Augustines – Augustines
Summary: A fantastic rock'n'roll record with grit, gravel and soul coursing through its veins.

There are very few bands that are able to make a logical step forward from their debut  to second albums. Certainly not working class rock bands, who are frequently cast aside for lacking ideas, drive and ambition. Yet, with their combination of thundering power, mixed with a drop of grace, that is precisely what Augustines have achieved on their self-titled sophomore effort Augustines. Under their former moniker of  We Are Augustines, they released their debut, anthemic album, ‘Rise Ye Sunken Ships ’in 2012. With recordings forged from Billy McCarthy’s (vocals/guitar) life experiences with an alcohol-dependent mother, and the suicide of his brother, James, it was a raw, emotional listen made ever wanting by its open freshness and magnificent instrumentation. British born drummer Rob Allen joined their line-up (with Eric Sanderson, extremely talented multi-instrumentalist and McCarthy’s long-time friend and bandmate), and since then the Brooklyn-based trio have toured extensively, before settling down to write their latest record.

From its echoing bass to its  harmonious chanting, opener ‘Cruel City’’ – is a mesemerising blend of excellent gravelly vocals, head-nodding – lyrics brimming with hope and optimism, – and a vibrant passion flowing through every drum beat.; this will certainly be a live crowd pleaser. The trio don’t hold back there; the momentum and primal drive is pushed further, with  more “”Hey”” chanting  on “’Nothing to Lose But Your Head’”, more sand-grained vocals, perhaps a reference to the lyric “”My mouth feels like an empty parking-lot””.  “’Weary Eyes’” slows the tempo down, an almost Dragoon Guard Band snare runs through the heart of this melodic rock track, with harmonies which wouldn’’t go amiss on any offering by Enya.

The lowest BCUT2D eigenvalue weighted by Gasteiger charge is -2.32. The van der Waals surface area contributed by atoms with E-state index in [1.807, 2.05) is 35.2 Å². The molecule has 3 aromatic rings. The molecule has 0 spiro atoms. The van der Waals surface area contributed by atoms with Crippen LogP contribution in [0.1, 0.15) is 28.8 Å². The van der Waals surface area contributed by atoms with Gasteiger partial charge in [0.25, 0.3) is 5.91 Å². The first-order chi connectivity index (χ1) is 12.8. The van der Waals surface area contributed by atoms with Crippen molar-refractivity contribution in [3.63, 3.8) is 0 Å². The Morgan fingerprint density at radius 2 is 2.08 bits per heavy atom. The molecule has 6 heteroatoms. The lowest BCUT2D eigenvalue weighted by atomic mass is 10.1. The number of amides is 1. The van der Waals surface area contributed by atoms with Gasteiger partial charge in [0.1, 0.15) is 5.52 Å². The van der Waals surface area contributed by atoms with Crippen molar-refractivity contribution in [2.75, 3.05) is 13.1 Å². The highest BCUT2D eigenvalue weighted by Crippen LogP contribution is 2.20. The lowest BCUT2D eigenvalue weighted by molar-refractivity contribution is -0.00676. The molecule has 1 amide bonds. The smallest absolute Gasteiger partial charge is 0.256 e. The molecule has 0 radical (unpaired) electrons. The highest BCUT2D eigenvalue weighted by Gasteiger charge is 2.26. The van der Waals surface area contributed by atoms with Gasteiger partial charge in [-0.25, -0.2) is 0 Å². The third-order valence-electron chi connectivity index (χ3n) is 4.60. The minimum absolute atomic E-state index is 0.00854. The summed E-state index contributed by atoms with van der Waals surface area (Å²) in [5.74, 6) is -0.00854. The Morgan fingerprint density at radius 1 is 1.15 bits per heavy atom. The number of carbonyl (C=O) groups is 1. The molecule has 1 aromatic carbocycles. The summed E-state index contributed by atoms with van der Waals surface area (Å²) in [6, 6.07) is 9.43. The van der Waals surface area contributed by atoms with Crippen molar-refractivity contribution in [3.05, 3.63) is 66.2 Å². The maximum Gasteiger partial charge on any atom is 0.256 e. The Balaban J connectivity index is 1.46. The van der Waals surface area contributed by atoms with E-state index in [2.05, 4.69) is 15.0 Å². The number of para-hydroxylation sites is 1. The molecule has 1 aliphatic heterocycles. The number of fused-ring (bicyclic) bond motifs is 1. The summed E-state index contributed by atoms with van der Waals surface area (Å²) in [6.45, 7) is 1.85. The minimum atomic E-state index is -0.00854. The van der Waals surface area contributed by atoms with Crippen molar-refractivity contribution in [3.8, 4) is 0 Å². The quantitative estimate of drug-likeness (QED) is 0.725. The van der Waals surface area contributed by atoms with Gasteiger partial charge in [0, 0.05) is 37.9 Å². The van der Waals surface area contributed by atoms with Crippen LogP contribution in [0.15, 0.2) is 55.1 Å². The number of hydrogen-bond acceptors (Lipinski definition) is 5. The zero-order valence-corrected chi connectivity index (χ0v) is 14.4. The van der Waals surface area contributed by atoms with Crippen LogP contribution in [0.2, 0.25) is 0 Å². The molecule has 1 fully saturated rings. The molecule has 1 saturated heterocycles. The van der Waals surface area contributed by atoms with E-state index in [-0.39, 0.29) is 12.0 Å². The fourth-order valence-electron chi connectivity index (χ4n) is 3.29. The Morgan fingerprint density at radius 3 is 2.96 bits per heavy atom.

Electric organ-enhanced ‘‘Don’t You Look Back’’, with traces of Chris Rea’s “Steel River” or “Stainsby Girls” possibly drifting in and out, allows Billy’’s tonsil-ripping voice to draw away. “”Something’s missing, something’s wrong” he sings; on reflection, there isn’’t. Exceptional dial-twiddling production and flawless musicianship, accompanied by life experience and unapologetically emotional song writing, bring this together in a song that’s anything other than misery or sadness; – nothing’’s missing,  and nothing’’s wrong.

In contrast “’Walkabout”’ opens as a slow-paced, piano-backed, falsetto-voiced album filler… but as Katis builds the up layers and pulls the talented trio together; he cranks up the chronos to produce one of Augustines’ musical highlights. ” “For me”,” says Sanderson, ““the core of the record is the concept of a walkabout. Going on a journey to find – re-find – yourself after going through a life changing experience.”” ‘“Now You Are Free’” (initially the working title of the album) is another prime example of the band’’s growing confidence in their abilities. – The shackles are off, Billy McCarthy! Cello makes a welcome appearance on “’The Avenue’,” a more andante number with melodic, hymnal harmonies, meandering their way through.  Closer ‘“Hold On To Anything”’ returns Augustines back to track one, another finger tapping, throat-gargler with – plenty of “”Whooa – Whooas” thrown in for good measure.

In summary Augustines is not just a well-presented, well-produced rock album – It’’s not just Billy McCarthy rising from the ashes of misery, turmoil and grief – It’’s not just about the talented power train of music pulsating and twisting its way through the track listings. These guys have a pride in their work, and they certainly should be proud of this album.  Five stars all round.

Augustines is out now

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About the Author

Mark Woodward

Cheery careers guru with a love for life, music, writing, photography, sport & the media, so expect careers morsels & personal whims! 'Feminised, leftish male.' 'Herald of the new pop revolution.'